A work group associated with Boulder’s Police Oversight Panel has for weeks been working to modify the city’s Police Oversight Ordinance. On Thursday evening, Boulder City Council heard the latest updates on the ordinance work and discussed the progress that has been made so far.
Farah Muscadin, a consultant to the panel who formerly served as police oversight director in Austin, Texas, said there has been “significant progress” made in drafting a new and revised ordinance that could avoid some of the pitfalls of the existing one.
During a presentation to council, Muscadin shared some of her preliminary observations since she began working with the panel in February. When she first started, she attended panel trainings, went on a ride-along, attended panel meetings and met with current and former panelists to get a sense of the panel’s work.
Her first recommendation was that the independent police monitor, whose job is to work closely with the panel and the police department, as well as receive and review police-related complaints, should be a liaison to the panel and not necessarily a member of the panel. Currently, the monitor is considered a non-voting panel member.
The independent monitor role has remained vacant since September. The city recently selected several finalists and held a candidate forum on July 11, but no hiring decision has been announced yet.
Muscadin also said there had been some challenges in defining the scope of the panel, especially around allegations of police misconduct and what the panel’s role is. She said that training for panelists should be standardized and that there should be a standard operating procedure for the panel.
“I think it’s really important that we formalize an onboarding process so that the new panel members are given a lot of support and information and grounding and civilian oversight in the process,” she said.
Muscadin said that based on community feedback, Boulder community members said the panelist selection process was difficult and overwhelming and that it had become too political. At a community event on June 21, some of the overarching pieces of feedback were that police oversight in Boulder needs to be meaningful and productive, the panel should be given more power to make recommendations regarding police and policies, and that the part of the ordinance about “perceived bias” needs to be revisited to help rebuild trust with the community.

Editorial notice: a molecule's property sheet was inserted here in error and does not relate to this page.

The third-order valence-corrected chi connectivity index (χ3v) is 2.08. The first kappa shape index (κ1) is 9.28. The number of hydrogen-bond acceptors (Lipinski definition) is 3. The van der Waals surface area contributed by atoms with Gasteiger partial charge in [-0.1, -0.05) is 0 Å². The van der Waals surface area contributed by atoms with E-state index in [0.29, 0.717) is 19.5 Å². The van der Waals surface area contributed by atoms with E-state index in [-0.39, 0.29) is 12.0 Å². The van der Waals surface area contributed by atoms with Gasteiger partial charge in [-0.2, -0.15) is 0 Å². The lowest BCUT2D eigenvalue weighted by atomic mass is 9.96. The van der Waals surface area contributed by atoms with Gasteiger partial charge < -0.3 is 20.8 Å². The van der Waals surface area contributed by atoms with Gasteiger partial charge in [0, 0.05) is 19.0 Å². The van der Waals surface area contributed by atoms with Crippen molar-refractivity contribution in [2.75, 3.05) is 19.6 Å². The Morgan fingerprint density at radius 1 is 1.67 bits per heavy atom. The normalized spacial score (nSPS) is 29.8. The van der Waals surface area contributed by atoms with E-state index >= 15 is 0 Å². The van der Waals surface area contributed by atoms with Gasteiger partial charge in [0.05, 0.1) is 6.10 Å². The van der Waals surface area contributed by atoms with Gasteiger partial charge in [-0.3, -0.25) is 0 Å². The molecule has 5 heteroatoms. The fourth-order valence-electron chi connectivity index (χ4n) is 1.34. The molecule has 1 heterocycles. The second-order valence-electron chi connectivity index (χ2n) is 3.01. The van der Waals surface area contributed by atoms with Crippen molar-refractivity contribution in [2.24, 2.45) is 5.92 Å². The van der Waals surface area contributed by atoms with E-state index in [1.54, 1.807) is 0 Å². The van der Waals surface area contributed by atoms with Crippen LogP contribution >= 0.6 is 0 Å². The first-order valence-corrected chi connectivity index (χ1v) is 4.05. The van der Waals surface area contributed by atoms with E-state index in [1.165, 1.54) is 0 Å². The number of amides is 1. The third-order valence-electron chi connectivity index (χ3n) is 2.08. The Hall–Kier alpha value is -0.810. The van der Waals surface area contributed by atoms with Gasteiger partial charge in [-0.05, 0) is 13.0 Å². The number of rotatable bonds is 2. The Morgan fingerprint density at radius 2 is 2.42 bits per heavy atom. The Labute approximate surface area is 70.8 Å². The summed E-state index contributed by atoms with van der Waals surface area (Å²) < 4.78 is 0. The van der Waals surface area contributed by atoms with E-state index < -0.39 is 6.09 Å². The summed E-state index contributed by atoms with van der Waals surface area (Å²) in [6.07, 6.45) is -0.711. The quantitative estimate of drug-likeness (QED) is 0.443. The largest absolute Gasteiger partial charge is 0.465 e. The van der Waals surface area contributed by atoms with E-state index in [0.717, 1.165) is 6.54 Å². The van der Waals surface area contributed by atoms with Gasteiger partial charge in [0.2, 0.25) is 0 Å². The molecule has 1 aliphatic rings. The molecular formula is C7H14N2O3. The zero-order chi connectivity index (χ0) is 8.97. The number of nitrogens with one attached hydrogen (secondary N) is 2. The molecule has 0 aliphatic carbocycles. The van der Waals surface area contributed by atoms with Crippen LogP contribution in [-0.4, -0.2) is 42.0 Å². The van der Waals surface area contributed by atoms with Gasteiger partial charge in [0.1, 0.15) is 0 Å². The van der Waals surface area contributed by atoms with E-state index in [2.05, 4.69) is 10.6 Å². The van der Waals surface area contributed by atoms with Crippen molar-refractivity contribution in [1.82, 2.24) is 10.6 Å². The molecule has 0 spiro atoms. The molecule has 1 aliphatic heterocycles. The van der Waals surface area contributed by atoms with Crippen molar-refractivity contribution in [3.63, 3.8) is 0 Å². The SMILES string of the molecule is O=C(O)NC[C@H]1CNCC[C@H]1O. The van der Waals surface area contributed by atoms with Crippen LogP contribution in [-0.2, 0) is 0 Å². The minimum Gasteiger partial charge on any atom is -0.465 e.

Councilmember Bob Yates asked how many of the current challenges with the ordinance come from the ordinance itself, and how much comes from how it’s being implemented.
“My priority would be cleaning up and fixing the things that need to be fixed in the ordinance, but I’m not minimizing some of the changes that might need to be done on the implementation side as well,” Muscadin said.
As an example, Muscadin cited the ordinance’s language of “perceived bias,” saying that’s not something she would have recommended to put in an ordinance.
Mayor Pro Tem Mark Wallach also asked for clarification on why Muscadin advised against having that language in the ordinance, saying he saw bias as a “useful indicator” of performance on the panel.
“I think the key here is the language of ‘perceived bias,’ because even the word ‘perception’ is very gray,” Muscadin said. “We all have some level of bias. … We all have different perceptions.” She said it could be argued that any person on the panel might have “perceived bias.”
Although councilmembers were asked if they wanted to see certain topics explored further in the ordinance, many said they were pleased with the progress on the ordinance. Mayor Aaron Brockett said he had no suggestions for additional focus areas and that it feels like “we are on the right track with this work.”
According to Muscadin, the work group has a strong working draft of the revised ordinance. There will be a follow-up community event in August or September to gather feedback. The second reading and presentation of the new ordinance are slated to come before council in October.
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